Ubisoft backs down on the use of 'always-on' DRM, citing customer feedback. But is it too little too late?
One of the major supporters of 'always-on' DRM, Ubisoft, announced in an interview this week that they will now abandon the practice.
In an interview conducted by Rock Paper Shotgun, Ubisoft representatives finally spilled the beans on the success, or rather the lack of it, of 'always-on' DRM and has vowed to stop using the draconian DRM system on future game releases.
'Always-on' DRM works by requiring game buyers to have a constant connection to the Internet during gaming sessions, even for single player games. The game checks back with Ubisoft's servers every second, and if the servers are down for that second, of if the user's connection is down, then the gamers is immediately prevented from playing, sometimes even kicked out of the game entirely without having their progress saved.
Ubisoft recently cited that their PC game piracy rate was as high as 95%, despite the wide use of UbiDRM. Some suggested that the high piracy rate was actually a direct result of the harsh DRM being used, where people deliberately chose to pirate Ubisoft games to protest its DRM. A quick browse at the Steam forums during the sales of Ubisoft games, and the most asked question always seems to be related to whether the title uses UbiDRM, with some choosing not to buy due to the harsh DRM, even when the price of the game is less than the price of a cheap lunch.
And this is all despite the company initially hailing UbiDRM a huge success - words that Ubisoft now regrets. "That was an unfortunate comment," Stephanie Perotti told RPS. Perotti is the director for online games at Ubisoft.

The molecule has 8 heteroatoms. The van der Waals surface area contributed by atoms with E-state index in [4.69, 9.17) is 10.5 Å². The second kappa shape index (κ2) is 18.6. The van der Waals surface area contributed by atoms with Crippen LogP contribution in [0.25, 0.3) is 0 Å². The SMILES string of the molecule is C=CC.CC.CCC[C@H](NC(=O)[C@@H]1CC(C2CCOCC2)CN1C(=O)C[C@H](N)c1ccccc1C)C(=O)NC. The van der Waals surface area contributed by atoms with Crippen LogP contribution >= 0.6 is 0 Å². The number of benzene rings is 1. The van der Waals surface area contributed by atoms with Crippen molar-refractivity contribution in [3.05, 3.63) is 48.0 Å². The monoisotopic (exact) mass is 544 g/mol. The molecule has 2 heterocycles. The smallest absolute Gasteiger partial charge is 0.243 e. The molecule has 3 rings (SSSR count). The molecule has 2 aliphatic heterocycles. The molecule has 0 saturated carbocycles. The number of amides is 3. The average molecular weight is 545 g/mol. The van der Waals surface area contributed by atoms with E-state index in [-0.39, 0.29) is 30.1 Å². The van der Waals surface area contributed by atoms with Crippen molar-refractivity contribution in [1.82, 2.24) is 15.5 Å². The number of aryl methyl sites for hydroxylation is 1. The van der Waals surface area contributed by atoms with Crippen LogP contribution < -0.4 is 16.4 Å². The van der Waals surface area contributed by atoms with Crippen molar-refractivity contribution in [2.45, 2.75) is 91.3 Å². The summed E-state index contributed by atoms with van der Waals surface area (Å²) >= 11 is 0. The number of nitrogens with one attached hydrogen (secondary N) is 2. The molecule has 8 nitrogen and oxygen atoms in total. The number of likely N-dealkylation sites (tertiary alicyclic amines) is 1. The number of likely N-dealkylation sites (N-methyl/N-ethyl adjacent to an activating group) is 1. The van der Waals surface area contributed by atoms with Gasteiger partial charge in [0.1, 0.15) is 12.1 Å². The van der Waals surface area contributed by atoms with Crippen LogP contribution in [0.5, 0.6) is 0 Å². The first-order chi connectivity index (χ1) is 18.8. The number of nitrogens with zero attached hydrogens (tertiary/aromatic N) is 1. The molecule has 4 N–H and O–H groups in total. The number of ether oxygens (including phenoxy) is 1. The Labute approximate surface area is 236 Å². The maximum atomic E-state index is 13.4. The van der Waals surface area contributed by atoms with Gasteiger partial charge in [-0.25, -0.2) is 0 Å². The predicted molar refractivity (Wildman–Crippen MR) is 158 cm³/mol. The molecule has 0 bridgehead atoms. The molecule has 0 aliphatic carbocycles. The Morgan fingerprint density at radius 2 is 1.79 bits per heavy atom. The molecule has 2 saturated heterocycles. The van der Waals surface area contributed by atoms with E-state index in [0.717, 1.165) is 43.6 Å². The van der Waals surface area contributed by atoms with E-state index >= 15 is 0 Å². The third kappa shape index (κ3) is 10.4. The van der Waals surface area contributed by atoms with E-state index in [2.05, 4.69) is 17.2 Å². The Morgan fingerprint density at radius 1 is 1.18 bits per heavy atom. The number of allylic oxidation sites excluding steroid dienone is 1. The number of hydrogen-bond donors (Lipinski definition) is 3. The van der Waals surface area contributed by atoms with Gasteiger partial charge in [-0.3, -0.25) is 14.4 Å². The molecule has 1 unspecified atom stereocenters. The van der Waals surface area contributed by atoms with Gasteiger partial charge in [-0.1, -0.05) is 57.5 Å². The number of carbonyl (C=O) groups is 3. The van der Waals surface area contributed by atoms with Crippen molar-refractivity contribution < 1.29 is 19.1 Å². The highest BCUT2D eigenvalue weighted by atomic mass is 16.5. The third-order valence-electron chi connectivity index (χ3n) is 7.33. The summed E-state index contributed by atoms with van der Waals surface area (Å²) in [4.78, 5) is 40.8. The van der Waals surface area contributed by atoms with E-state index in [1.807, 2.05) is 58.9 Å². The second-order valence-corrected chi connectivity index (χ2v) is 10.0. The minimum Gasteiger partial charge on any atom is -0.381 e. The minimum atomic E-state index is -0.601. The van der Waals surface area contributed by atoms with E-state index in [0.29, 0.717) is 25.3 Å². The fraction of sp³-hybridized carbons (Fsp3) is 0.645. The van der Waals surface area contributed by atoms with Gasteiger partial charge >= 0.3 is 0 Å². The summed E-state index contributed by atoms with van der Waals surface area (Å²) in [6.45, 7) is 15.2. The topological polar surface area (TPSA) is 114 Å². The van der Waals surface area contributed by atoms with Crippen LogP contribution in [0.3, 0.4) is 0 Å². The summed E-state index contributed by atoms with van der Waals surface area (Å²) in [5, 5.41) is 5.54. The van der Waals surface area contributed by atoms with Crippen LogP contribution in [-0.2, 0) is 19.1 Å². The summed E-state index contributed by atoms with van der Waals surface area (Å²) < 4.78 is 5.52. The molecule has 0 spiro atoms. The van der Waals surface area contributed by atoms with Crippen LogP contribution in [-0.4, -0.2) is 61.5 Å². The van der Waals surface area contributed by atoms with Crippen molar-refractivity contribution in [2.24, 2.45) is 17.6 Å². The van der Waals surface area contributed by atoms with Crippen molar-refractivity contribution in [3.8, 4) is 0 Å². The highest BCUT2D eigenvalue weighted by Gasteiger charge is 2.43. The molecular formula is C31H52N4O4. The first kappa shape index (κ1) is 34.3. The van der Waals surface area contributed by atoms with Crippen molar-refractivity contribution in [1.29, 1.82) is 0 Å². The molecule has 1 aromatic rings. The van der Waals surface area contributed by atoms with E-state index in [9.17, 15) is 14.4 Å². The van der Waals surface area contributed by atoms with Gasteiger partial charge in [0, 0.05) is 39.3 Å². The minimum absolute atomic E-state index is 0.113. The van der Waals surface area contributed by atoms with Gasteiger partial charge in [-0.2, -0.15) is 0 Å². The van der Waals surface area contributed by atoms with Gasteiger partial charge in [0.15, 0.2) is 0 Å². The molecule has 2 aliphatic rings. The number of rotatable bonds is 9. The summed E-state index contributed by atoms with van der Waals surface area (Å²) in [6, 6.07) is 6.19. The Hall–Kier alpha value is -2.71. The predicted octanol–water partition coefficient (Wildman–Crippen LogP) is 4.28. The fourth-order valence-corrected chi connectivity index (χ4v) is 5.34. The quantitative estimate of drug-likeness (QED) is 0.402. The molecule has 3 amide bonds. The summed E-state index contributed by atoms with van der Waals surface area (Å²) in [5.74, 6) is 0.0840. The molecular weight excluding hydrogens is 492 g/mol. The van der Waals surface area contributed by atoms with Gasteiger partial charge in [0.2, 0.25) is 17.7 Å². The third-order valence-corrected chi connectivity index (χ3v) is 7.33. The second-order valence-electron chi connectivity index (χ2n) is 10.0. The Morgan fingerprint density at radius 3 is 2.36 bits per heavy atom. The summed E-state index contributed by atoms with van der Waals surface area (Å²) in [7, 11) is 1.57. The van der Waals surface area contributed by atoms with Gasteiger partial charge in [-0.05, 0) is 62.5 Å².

Regardless of history, Ubisoft seems genuine this time in its abandonment of UbiDRM. "We have listened to feedback, and since June last year our policy for all of PC games is that we only require a one-time online activation when you first install the game, and from then you are free to play the game offline," explained Perotti.
But despite Ubisoft's change of heart from more than a year ago, the company is still infamously known for its DRM schemes, and a broken relationship with gamers that may be hard to repair.
And other publishers have yet to learn the harsh lesson for themselves, although some, like Blizzard with their Diablo III game, have had qualified successes deploying the same 'always-on' model, and this will most likely encourage others to try their hand with 'always-on'.